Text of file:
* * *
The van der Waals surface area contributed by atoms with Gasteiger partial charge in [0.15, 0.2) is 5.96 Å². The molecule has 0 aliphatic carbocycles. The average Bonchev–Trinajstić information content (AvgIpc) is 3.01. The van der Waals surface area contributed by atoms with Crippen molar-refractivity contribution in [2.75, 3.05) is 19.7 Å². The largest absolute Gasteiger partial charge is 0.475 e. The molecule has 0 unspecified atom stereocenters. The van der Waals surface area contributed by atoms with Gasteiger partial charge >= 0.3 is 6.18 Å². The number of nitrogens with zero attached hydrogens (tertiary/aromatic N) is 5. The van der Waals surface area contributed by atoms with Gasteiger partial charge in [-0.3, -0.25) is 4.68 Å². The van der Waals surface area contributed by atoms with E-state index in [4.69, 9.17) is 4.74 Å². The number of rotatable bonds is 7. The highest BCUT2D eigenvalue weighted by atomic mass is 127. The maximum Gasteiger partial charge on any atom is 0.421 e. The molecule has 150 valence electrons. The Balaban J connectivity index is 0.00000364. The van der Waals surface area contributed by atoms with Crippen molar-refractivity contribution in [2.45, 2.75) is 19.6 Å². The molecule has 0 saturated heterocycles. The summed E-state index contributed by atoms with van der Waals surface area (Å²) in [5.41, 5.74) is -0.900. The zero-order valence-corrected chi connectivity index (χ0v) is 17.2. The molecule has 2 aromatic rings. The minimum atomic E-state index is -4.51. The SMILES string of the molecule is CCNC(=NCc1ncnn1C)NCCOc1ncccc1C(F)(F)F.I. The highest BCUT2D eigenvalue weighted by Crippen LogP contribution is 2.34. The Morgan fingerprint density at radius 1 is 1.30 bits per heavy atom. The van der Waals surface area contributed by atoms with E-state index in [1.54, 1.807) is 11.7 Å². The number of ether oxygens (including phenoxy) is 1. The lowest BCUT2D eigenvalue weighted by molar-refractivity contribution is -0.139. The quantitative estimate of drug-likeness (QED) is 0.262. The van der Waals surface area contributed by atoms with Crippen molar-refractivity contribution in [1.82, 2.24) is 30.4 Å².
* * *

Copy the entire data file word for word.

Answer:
The van der Waals surface area contributed by atoms with Gasteiger partial charge in [0.15, 0.2) is 5.96 Å². The molecule has 0 aliphatic carbocycles. The average Bonchev–Trinajstić information content (AvgIpc) is 3.01. The van der Waals surface area contributed by atoms with Crippen molar-refractivity contribution in [2.75, 3.05) is 19.7 Å². The largest absolute Gasteiger partial charge is 0.475 e. The molecule has 0 unspecified atom stereocenters. The van der Waals surface area contributed by atoms with Gasteiger partial charge >= 0.3 is 6.18 Å². The number of nitrogens with zero attached hydrogens (tertiary/aromatic N) is 5. The van der Waals surface area contributed by atoms with Gasteiger partial charge in [-0.3, -0.25) is 4.68 Å². The van der Waals surface area contributed by atoms with E-state index in [4.69, 9.17) is 4.74 Å². The number of rotatable bonds is 7. The highest BCUT2D eigenvalue weighted by atomic mass is 127. The maximum Gasteiger partial charge on any atom is 0.421 e. The molecule has 150 valence electrons. The Balaban J connectivity index is 0.00000364. The van der Waals surface area contributed by atoms with Crippen molar-refractivity contribution in [2.45, 2.75) is 19.6 Å². The molecule has 0 saturated heterocycles. The summed E-state index contributed by atoms with van der Waals surface area (Å²) in [5.41, 5.74) is -0.900. The zero-order valence-corrected chi connectivity index (χ0v) is 17.2. The molecule has 2 aromatic rings. The minimum atomic E-state index is -4.51. The SMILES string of the molecule is CCNC(=NCc1ncnn1C)NCCOc1ncccc1C(F)(F)F.I. The highest BCUT2D eigenvalue weighted by Crippen LogP contribution is 2.34. The Morgan fingerprint density at radius 1 is 1.30 bits per heavy atom. The van der Waals surface area contributed by atoms with E-state index in [1.54, 1.807) is 11.7 Å². The number of ether oxygens (including phenoxy) is 1. The lowest BCUT2D eigenvalue weighted by molar-refractivity contribution is -0.139. The quantitative estimate of drug-likeness (QED) is 0.262. The van der Waals surface area contributed by atoms with Crippen molar-refractivity contribution in [1.82, 2.24) is 30.4 Å².